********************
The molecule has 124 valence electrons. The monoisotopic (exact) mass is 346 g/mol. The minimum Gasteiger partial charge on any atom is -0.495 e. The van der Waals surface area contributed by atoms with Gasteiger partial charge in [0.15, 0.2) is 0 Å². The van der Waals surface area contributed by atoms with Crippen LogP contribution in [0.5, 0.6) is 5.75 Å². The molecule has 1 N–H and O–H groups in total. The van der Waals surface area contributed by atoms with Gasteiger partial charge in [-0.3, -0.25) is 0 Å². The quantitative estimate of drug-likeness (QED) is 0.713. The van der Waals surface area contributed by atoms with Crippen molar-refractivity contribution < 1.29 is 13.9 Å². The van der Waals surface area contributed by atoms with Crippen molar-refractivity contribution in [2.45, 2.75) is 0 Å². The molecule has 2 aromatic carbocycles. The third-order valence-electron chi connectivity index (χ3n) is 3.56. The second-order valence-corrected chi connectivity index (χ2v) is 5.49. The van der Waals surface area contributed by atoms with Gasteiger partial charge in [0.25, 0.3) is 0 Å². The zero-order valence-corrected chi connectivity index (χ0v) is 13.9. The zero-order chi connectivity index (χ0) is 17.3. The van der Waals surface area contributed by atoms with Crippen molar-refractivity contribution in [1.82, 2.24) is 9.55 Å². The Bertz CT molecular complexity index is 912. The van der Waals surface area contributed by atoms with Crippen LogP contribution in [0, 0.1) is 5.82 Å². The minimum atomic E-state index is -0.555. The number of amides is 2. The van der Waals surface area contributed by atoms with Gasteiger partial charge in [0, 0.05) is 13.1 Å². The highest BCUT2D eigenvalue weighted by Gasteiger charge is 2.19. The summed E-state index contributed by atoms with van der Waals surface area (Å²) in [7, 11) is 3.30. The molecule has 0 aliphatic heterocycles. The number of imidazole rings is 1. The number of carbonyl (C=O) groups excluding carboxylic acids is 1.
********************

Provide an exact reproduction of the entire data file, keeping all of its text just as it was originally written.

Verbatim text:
The molecule has 124 valence electrons. The monoisotopic (exact) mass is 346 g/mol. The minimum Gasteiger partial charge on any atom is -0.495 e. The van der Waals surface area contributed by atoms with Gasteiger partial charge in [0.15, 0.2) is 0 Å². The van der Waals surface area contributed by atoms with Crippen LogP contribution in [0.5, 0.6) is 5.75 Å². The molecule has 1 N–H and O–H groups in total. The van der Waals surface area contributed by atoms with Gasteiger partial charge in [-0.3, -0.25) is 0 Å². The quantitative estimate of drug-likeness (QED) is 0.713. The van der Waals surface area contributed by atoms with Crippen molar-refractivity contribution < 1.29 is 13.9 Å². The van der Waals surface area contributed by atoms with Crippen molar-refractivity contribution in [2.45, 2.75) is 0 Å². The molecule has 2 aromatic carbocycles. The third-order valence-electron chi connectivity index (χ3n) is 3.56. The second-order valence-corrected chi connectivity index (χ2v) is 5.49. The van der Waals surface area contributed by atoms with Gasteiger partial charge in [0.25, 0.3) is 0 Å². The zero-order valence-corrected chi connectivity index (χ0v) is 13.9. The zero-order chi connectivity index (χ0) is 17.3. The van der Waals surface area contributed by atoms with Crippen molar-refractivity contribution in [1.82, 2.24) is 9.55 Å². The Bertz CT molecular complexity index is 912. The van der Waals surface area contributed by atoms with Crippen LogP contribution in [0, 0.1) is 5.82 Å². The minimum atomic E-state index is -0.555. The number of amides is 2. The van der Waals surface area contributed by atoms with Gasteiger partial charge in [0, 0.05) is 13.1 Å². The highest BCUT2D eigenvalue weighted by Gasteiger charge is 2.19. The summed E-state index contributed by atoms with van der Waals surface area (Å²) in [7, 11) is 3.30. The molecule has 0 aliphatic heterocycles. The number of imidazole rings is 1. The number of carbonyl (C=O) groups excluding carboxylic acids is 1.